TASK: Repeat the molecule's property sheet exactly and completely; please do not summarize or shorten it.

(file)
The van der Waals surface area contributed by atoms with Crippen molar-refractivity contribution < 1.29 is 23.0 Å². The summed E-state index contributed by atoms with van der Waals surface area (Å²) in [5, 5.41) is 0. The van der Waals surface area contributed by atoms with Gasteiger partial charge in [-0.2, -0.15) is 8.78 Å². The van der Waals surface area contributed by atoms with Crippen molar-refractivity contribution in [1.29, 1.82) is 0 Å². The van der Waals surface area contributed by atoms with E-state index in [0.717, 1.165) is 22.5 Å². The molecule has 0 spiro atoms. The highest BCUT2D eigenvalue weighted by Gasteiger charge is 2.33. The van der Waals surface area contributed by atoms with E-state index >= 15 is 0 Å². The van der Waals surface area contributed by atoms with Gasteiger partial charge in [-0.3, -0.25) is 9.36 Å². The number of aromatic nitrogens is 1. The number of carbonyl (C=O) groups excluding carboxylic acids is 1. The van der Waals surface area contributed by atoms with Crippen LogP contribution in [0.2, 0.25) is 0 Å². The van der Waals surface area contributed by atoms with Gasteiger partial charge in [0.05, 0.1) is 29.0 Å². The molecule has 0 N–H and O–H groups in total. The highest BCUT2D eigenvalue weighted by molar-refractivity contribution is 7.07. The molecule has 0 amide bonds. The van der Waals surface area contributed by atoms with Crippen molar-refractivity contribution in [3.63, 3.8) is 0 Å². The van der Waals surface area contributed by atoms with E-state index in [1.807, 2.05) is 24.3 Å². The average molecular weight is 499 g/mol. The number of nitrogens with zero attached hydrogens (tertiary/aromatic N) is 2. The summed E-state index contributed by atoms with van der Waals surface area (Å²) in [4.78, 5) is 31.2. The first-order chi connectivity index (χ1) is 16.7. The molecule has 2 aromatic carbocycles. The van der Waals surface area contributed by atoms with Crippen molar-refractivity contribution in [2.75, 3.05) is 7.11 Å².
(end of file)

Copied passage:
The van der Waals surface area contributed by atoms with Crippen molar-refractivity contribution < 1.29 is 23.0 Å². The summed E-state index contributed by atoms with van der Waals surface area (Å²) in [5, 5.41) is 0. The van der Waals surface area contributed by atoms with Gasteiger partial charge in [-0.2, -0.15) is 8.78 Å². The van der Waals surface area contributed by atoms with Crippen molar-refractivity contribution in [1.29, 1.82) is 0 Å². The van der Waals surface area contributed by atoms with E-state index in [0.717, 1.165) is 22.5 Å². The molecule has 0 spiro atoms. The highest BCUT2D eigenvalue weighted by Gasteiger charge is 2.33. The van der Waals surface area contributed by atoms with E-state index >= 15 is 0 Å². The van der Waals surface area contributed by atoms with Gasteiger partial charge in [-0.3, -0.25) is 9.36 Å². The number of aromatic nitrogens is 1. The number of carbonyl (C=O) groups excluding carboxylic acids is 1. The van der Waals surface area contributed by atoms with Crippen LogP contribution in [0.2, 0.25) is 0 Å². The van der Waals surface area contributed by atoms with Gasteiger partial charge in [0.05, 0.1) is 29.0 Å². The molecule has 0 N–H and O–H groups in total. The highest BCUT2D eigenvalue weighted by molar-refractivity contribution is 7.07. The molecule has 0 amide bonds. The van der Waals surface area contributed by atoms with Crippen molar-refractivity contribution in [3.63, 3.8) is 0 Å². The van der Waals surface area contributed by atoms with E-state index in [1.807, 2.05) is 24.3 Å². The average molecular weight is 499 g/mol. The number of nitrogens with zero attached hydrogens (tertiary/aromatic N) is 2. The summed E-state index contributed by atoms with van der Waals surface area (Å²) in [4.78, 5) is 31.2. The first-order chi connectivity index (χ1) is 16.7. The molecule has 2 aromatic carbocycles. The van der Waals surface area contributed by atoms with Crippen molar-refractivity contribution in [2.75, 3.05) is 7.11 Å².